Science and technology are the enemies of seasickness. The big cruise companies want cruisers to be comfortable. They’ve evolved cruise ship design to include very effective stabilizers, which reduce the back-and-forth or up-and-down motion you may have experience on smaller watercraft on rough seas. Also consider that these ships are so massive, weighing in at more than 100,000 tons and capable of carrying 4,000 or more passengers, that it’s tougher even for rogue waves to rock the boat.
The result is that most of the time, passengers are walking on sunshine, that is, floors and decks that feel as stable as walking on dry land.
Of course, stabilizers can’t counteract the entirety of the motion in the ocean. But there are a number of additional steps cruisers can take to up the odds in their favor. Many travel experts suggest staying in a cabin toward the middle (the hull) of the ship, avoiding both the lowest floors and rooms that may be in towers several stories above.
Some travelers claim that acupressure bracelets are effective in helping to maintain their equilibrium. And while it’s up for debate, there are studies showing that a placebo can be effective in curbing seasickness.3
Other proactive measures are more general, but can still pay dividends for those who are sensitive to motion sickness. These include getting plenty of rest, drinking water and avoiding excessive alcohol, and limiting greasy food. Another bit of advice to consider is to avoid reading while the ship is moving; this is a common trigger for seasickness in many.2
Sometimes you can do everything right and still fell the nausea creeping up, even with the most subtle rocking.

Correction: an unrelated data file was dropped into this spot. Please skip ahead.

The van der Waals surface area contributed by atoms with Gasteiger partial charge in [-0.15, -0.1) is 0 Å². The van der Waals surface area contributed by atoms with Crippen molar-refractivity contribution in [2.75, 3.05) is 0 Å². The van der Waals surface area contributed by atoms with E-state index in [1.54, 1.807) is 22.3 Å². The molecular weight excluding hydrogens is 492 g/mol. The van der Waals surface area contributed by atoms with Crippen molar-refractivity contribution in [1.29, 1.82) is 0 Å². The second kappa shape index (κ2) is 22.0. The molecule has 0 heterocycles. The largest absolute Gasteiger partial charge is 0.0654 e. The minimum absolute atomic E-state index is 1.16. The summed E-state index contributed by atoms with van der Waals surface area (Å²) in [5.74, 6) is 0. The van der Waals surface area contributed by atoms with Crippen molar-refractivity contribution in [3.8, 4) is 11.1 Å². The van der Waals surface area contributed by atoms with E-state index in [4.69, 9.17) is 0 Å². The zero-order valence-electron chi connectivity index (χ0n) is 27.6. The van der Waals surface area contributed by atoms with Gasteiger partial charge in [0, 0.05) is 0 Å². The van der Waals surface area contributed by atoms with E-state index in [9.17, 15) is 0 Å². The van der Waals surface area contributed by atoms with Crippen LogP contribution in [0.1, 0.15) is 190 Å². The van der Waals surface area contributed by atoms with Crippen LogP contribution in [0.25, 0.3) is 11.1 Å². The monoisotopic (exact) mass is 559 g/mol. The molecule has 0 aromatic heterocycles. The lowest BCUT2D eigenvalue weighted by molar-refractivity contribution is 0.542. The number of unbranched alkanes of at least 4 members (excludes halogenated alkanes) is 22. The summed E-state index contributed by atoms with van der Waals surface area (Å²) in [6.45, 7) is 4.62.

Anti-nausea medicine such as Dramamine can certainly help counteract symptoms of seasickness. A natural alternative may be an anit-nausea sea band that apply pressure to your wrist. As can hydrating and eating some dry crackers, even if you’re nauseated and have zero appetite.
Also, the last place you may want to be is outside when you’re feeling queasy and just uncomfortable in general. But some fresh air, and better yet, being able to trace the motion of the boat against the horizon with your eyes, can both offer some relief.
Finally, it’s best to avoid hanging out with other seasick passengers, even if they’re your friends and family! The mere sight of another sick cruiser can immediately exacerbate your own symptoms. Seasickness occurs between your ears, after all; figuratively and literally.3
If you’ve never experienced motion sickness, and your travel companion isn’t so fortunate, just know that severe bouts of seasickness can render travelers less than enthusiastic, even if you’re soaking in some of the most beautiful spots in the world. Positive encouragement is fine; but asking how they’re doing every five minutes may quickly create frustration.
The best thing you can do is to give them time, space and carefully suggest remedies. This will be my plan when I finally get my wife cruising the warm waters of the Bahamas or even the cold waters off the coast of Nova Scotia. With the right planning and positive attitude, I can avoid taking home the worst cruise ship souvenir of all: an “I told you so."